So rod building was to be my destiny and it’s been a true love and something I’ve enjoyed and even made a bit of a living building custom fly rods. But there comes a time when the beginner is transformed into the next evolutionary stage of becoming a fly fisher, like pupating from the nymph. It’s that time when the light bulb starts to flicker and slowly, let me repeat slowwwly, becomes brighter and brighter but never quite fully illuminated. That’s the charm and the bug-aboo about fly fishing, the light never gets totally bright, and hopefully the light never dims. But I’m getting a little off the track, back to where the bulb is beginning to flicker. At the beginning days of me becoming a true fly fisherman, I could recognize most of the fly gear of the day, but my angling skills were still in dire straits. I still didn’t really know a bonafide fly fisherman. The genuine, authentic fly fisherman. That was soon to change. One day on Park Creek in the San Juan Mountains of Colorado in the early 1970s, I had just returned to camp from an exhausting morning of being totally skunked! I know I was talking to myself as I walked the long, fishless walk back to camp. Must be that there’s no fish I mumbled to myself. It can’t be my marginal skills, can it?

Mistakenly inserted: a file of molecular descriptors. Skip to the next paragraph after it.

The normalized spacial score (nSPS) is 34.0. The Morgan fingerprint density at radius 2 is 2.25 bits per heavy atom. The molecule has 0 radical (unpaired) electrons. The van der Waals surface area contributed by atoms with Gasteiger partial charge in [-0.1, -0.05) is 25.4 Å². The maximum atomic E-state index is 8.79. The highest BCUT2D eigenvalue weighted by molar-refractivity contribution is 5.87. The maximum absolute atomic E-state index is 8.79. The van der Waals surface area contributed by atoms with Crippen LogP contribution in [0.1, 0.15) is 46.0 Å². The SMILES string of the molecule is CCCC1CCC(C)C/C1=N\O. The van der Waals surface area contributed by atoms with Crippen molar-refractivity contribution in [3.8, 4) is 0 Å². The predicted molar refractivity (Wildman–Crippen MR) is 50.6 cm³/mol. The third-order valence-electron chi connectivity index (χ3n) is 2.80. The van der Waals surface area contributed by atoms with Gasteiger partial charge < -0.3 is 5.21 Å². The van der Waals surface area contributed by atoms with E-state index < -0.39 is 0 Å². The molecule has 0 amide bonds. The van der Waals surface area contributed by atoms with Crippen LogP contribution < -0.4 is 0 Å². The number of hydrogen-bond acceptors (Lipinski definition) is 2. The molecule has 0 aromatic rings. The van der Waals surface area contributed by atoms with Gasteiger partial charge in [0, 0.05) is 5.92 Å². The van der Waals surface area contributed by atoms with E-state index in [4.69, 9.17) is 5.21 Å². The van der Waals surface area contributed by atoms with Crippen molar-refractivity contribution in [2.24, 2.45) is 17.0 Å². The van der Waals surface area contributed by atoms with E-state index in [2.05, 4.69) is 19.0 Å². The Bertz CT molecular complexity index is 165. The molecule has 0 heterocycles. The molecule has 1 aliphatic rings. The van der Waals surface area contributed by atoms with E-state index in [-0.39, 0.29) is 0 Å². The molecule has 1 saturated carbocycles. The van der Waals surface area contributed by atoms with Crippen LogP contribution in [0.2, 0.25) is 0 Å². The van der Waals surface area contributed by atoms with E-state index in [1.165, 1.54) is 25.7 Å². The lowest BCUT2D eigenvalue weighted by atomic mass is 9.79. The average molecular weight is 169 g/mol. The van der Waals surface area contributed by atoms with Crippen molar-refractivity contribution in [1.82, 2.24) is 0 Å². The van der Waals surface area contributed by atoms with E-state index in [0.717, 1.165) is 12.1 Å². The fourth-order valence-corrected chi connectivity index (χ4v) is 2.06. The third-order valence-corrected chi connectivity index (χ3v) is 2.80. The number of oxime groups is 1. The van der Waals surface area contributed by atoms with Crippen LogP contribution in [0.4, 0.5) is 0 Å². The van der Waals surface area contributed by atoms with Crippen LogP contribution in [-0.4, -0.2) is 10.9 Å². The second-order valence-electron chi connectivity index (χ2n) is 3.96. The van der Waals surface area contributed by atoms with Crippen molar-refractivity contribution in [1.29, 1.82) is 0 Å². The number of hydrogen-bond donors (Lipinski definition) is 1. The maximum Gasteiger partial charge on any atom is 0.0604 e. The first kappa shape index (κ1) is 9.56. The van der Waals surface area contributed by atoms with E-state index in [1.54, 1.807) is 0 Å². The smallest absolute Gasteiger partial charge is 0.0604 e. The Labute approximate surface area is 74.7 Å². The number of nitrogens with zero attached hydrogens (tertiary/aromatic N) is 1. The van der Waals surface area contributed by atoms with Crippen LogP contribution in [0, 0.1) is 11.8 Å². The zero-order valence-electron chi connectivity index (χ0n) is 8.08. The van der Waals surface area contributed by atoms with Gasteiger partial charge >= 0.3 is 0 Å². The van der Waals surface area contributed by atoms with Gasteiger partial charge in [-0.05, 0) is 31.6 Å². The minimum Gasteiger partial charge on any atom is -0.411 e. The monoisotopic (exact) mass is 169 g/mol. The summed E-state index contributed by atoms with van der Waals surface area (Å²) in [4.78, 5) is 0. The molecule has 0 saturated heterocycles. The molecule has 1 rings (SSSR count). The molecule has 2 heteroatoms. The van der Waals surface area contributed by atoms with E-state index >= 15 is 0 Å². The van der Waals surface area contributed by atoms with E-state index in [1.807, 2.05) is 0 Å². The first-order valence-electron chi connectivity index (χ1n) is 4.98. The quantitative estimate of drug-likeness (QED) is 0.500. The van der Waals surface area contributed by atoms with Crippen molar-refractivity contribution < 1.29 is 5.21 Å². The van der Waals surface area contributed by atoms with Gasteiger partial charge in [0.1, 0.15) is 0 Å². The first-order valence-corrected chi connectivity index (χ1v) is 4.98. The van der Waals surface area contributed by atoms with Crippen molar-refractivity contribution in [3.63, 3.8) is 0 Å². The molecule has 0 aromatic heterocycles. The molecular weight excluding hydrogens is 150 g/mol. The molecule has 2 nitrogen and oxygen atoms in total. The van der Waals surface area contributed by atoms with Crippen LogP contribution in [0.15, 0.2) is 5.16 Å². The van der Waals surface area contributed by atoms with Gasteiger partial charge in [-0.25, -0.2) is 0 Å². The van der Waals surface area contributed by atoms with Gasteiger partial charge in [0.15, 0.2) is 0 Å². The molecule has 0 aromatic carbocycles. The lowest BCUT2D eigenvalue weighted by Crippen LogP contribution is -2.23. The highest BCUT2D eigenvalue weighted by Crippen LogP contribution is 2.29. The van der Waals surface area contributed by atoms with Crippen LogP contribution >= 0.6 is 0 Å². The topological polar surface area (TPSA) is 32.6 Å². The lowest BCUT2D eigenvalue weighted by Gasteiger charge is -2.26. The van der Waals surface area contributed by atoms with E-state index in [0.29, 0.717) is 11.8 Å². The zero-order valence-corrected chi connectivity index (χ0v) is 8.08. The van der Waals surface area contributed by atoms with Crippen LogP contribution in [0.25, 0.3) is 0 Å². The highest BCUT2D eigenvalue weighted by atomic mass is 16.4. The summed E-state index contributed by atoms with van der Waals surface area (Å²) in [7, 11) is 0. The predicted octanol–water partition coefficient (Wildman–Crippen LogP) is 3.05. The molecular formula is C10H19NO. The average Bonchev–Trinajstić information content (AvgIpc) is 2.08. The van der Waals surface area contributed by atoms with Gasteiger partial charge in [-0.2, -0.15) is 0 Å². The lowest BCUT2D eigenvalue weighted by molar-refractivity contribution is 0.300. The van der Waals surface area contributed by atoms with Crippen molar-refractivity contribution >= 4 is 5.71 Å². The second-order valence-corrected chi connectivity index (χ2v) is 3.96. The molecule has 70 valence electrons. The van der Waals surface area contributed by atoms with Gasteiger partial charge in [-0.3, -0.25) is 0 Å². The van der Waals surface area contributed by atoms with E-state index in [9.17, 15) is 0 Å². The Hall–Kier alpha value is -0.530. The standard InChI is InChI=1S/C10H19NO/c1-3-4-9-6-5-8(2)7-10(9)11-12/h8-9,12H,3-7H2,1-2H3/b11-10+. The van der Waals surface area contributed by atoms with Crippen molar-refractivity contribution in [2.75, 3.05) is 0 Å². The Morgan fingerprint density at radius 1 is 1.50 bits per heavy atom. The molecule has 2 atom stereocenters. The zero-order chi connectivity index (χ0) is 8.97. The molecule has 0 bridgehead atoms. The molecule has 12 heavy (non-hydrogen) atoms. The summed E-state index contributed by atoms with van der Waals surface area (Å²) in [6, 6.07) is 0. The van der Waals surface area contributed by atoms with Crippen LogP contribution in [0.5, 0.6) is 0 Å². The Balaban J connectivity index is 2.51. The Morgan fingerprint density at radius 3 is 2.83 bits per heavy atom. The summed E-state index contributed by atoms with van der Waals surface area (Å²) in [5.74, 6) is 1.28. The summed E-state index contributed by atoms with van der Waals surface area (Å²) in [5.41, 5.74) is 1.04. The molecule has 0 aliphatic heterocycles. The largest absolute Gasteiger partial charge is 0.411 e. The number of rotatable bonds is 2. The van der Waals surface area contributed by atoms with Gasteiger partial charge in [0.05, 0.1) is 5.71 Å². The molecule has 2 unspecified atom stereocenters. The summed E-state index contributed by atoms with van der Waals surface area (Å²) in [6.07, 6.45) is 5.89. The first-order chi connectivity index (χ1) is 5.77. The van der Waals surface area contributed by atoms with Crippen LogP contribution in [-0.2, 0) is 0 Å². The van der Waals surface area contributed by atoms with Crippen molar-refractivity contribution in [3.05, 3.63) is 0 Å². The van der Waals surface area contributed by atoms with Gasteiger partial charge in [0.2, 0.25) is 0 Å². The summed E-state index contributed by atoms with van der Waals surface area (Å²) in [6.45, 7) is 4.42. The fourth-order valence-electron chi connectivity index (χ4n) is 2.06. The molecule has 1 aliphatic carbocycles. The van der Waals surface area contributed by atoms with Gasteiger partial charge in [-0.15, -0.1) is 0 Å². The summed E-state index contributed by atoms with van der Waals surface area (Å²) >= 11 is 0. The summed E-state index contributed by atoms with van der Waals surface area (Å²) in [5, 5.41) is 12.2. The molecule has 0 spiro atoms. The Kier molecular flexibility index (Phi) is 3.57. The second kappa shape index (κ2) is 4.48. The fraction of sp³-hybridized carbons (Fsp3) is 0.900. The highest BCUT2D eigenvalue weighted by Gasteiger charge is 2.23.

FLYFISHING